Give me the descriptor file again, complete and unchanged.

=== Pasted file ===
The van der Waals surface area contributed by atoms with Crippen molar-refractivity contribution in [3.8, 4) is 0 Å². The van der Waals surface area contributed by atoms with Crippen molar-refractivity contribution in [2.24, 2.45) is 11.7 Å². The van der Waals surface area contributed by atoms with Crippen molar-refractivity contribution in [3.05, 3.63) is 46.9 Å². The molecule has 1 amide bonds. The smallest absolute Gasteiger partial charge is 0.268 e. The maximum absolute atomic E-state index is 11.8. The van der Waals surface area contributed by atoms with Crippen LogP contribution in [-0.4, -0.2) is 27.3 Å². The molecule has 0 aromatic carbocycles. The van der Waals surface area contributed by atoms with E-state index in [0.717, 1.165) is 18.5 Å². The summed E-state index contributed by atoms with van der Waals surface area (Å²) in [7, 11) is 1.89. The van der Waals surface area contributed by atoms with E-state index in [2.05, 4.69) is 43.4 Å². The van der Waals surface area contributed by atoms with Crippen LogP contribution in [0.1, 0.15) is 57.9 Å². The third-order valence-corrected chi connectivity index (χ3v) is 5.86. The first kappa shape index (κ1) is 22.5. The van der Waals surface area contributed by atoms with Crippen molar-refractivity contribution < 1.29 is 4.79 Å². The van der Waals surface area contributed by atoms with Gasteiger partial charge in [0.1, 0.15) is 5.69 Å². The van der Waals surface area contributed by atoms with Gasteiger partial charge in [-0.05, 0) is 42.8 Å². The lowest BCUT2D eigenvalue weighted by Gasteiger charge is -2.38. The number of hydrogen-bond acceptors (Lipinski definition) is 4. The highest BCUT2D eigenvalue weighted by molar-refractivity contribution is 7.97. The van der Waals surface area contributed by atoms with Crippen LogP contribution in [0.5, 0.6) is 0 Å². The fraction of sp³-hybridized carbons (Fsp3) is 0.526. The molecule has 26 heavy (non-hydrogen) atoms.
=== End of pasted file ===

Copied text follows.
The van der Waals surface area contributed by atoms with Crippen molar-refractivity contribution in [3.8, 4) is 0 Å². The van der Waals surface area contributed by atoms with Crippen molar-refractivity contribution in [2.24, 2.45) is 11.7 Å². The van der Waals surface area contributed by atoms with Crippen molar-refractivity contribution in [3.05, 3.63) is 46.9 Å². The molecule has 1 amide bonds. The smallest absolute Gasteiger partial charge is 0.268 e. The maximum absolute atomic E-state index is 11.8. The van der Waals surface area contributed by atoms with Crippen LogP contribution in [-0.4, -0.2) is 27.3 Å². The molecule has 0 aromatic carbocycles. The van der Waals surface area contributed by atoms with E-state index in [0.717, 1.165) is 18.5 Å². The summed E-state index contributed by atoms with van der Waals surface area (Å²) in [7, 11) is 1.89. The van der Waals surface area contributed by atoms with E-state index in [2.05, 4.69) is 43.4 Å². The van der Waals surface area contributed by atoms with Crippen LogP contribution in [0.1, 0.15) is 57.9 Å². The third-order valence-corrected chi connectivity index (χ3v) is 5.86. The first kappa shape index (κ1) is 22.5. The van der Waals surface area contributed by atoms with Crippen molar-refractivity contribution < 1.29 is 4.79 Å². The van der Waals surface area contributed by atoms with Gasteiger partial charge in [0.1, 0.15) is 5.69 Å². The van der Waals surface area contributed by atoms with Gasteiger partial charge in [-0.05, 0) is 42.8 Å². The lowest BCUT2D eigenvalue weighted by Gasteiger charge is -2.38. The number of hydrogen-bond acceptors (Lipinski definition) is 4. The highest BCUT2D eigenvalue weighted by molar-refractivity contribution is 7.97. The van der Waals surface area contributed by atoms with Crippen LogP contribution in [0.5, 0.6) is 0 Å². The fraction of sp³-hybridized carbons (Fsp3) is 0.526. The molecule has 26 heavy (non-hydrogen) atoms.